I have been using the Ender 3 printer for quite some time now. Been rather satisfied with it except for the difficulties in using other types of filaments to print. Silky PLA from Strong Hero 3D has been the most challenging printing process so far.
I tend to download the STL from Thingiverse as introduced by the 3D printing course. The templates have been helping me to print a few things from fun things to just things for display purposes. I managed to successfully print a card holder and had to size it up a little because the card is thicker than other ID cards.
As much as I like the simplicity of Ender 3, I dislike how difficult it is at times to push in the filaments. I have developed callouses which in the end, turned into eczema that I have to use the ointment to soothe the impacted parts of the fingers.
The adhesion can be finicky at times when I have been using the same settings for the same filament. The reading of the microSD card is also finicky. I have formatted the card to be FAT32 but after the formatting, Ender 3 kept telling me about the SD card failed to init. I had to buy another card and not format it at all. The downside is that Ender 3 does not have a formatting function.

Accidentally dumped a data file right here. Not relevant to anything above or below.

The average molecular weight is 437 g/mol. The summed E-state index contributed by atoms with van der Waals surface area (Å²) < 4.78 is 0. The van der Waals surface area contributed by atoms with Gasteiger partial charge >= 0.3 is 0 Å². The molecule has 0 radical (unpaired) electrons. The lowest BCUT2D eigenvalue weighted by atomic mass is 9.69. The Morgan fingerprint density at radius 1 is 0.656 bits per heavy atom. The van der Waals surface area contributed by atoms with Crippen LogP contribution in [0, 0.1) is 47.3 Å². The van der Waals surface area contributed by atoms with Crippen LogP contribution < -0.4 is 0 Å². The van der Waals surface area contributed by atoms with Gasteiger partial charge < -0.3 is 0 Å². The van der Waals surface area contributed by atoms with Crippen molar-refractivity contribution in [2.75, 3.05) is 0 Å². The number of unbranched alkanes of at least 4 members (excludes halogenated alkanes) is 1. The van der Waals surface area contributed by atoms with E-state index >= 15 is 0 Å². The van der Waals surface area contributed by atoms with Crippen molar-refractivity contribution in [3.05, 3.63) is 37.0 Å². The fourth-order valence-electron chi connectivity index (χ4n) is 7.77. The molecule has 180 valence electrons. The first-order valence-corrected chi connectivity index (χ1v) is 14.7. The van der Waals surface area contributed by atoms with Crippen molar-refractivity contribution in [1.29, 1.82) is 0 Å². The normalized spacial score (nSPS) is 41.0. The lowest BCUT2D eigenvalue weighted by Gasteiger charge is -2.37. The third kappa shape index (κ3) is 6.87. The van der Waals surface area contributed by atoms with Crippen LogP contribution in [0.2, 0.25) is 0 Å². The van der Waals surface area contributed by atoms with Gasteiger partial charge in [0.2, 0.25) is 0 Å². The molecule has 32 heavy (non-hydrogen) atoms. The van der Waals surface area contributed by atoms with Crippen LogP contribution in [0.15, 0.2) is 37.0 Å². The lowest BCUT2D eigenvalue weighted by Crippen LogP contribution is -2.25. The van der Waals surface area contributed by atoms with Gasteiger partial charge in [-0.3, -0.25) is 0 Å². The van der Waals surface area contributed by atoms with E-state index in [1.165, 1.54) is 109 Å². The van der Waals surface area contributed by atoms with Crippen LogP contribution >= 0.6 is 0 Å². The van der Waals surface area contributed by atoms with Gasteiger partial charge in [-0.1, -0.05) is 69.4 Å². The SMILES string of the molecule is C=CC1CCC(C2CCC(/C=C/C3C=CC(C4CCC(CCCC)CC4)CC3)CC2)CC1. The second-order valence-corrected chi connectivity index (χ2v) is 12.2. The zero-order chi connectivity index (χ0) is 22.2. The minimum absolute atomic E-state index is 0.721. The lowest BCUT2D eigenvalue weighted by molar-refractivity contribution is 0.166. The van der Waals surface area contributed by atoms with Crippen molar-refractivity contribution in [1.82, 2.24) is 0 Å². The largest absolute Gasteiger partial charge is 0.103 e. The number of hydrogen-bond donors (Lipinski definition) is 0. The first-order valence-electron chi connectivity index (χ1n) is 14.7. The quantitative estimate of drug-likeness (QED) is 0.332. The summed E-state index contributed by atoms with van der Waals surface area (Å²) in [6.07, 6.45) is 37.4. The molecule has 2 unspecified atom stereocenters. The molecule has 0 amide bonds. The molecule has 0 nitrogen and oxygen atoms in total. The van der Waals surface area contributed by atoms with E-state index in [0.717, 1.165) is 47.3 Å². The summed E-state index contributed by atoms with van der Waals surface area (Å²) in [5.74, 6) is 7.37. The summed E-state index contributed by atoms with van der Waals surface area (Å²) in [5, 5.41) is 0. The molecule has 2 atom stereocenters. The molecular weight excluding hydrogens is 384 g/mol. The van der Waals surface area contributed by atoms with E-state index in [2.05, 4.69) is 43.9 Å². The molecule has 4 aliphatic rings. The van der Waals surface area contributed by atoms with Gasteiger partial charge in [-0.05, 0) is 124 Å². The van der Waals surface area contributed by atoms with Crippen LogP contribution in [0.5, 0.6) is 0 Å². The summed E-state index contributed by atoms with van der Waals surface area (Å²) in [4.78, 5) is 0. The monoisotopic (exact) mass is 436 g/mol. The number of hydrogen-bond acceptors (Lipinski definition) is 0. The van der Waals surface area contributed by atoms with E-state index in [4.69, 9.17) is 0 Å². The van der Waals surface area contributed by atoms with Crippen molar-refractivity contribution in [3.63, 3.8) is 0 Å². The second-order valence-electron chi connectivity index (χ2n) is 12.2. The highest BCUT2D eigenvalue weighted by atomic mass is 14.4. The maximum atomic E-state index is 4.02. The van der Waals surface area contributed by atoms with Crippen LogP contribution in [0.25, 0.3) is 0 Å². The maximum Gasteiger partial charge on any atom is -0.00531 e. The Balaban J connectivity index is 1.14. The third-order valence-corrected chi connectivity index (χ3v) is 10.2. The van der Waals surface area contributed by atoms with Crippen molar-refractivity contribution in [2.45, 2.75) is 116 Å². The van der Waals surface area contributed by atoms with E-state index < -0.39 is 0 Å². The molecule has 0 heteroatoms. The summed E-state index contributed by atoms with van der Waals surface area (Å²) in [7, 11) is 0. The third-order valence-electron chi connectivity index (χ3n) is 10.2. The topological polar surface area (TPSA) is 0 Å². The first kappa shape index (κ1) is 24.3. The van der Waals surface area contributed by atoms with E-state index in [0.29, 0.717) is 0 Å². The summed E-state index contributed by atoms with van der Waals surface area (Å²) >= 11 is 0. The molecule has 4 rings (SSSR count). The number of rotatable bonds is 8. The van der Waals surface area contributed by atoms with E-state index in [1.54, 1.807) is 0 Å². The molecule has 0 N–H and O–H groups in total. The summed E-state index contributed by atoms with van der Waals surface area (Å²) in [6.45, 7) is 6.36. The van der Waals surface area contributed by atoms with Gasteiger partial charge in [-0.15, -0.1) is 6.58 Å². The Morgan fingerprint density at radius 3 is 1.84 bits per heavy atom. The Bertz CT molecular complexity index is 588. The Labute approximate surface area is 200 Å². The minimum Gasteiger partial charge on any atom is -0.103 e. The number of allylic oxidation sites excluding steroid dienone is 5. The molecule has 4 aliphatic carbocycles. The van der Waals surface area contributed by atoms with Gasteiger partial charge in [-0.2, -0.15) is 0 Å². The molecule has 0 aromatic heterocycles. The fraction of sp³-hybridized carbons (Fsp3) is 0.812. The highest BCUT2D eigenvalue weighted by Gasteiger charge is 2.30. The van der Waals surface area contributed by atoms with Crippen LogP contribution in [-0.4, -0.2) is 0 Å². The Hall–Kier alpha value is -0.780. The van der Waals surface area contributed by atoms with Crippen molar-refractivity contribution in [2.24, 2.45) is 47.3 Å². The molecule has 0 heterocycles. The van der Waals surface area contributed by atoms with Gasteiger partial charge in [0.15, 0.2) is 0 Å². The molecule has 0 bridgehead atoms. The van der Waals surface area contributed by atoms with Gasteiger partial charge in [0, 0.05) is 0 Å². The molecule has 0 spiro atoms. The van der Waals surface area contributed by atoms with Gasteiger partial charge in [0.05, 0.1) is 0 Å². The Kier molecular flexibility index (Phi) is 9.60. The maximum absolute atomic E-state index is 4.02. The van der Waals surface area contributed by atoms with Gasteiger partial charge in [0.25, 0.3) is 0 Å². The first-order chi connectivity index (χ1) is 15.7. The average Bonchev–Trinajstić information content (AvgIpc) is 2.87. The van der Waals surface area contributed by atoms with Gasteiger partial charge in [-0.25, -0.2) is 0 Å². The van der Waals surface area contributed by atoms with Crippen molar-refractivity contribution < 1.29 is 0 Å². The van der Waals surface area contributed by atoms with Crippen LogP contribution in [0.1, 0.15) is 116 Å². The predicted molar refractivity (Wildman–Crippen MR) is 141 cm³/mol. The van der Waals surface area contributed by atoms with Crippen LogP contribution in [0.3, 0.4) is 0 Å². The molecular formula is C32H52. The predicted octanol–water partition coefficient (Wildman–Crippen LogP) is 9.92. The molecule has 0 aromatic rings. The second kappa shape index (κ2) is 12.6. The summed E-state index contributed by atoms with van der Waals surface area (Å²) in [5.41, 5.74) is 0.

It can only read up to 1GB of storage before it fails and keeps rebooting itself. Having extra cards allows me to have the flexibility to too many files that I will only use just a few times. The silliness of this.
Since I am not satisfied with Ender 3, I researched on a 3D printer that will allow me to print at home without selling a kidney or liver. If I want the best performance in overall, a Prusa i3 MK3 is the way to go. It can do an auto-bed levelling. Ender 3 requires a manual bed levelling. Manual bed levelling can be tricky at times since my cards will have the wear and tear after several dragging under the extruder head and I would have to either buy cards or use name cards or just give up and buy a 3D printer with an auto-bed levelling programme and I just buy filaments to print.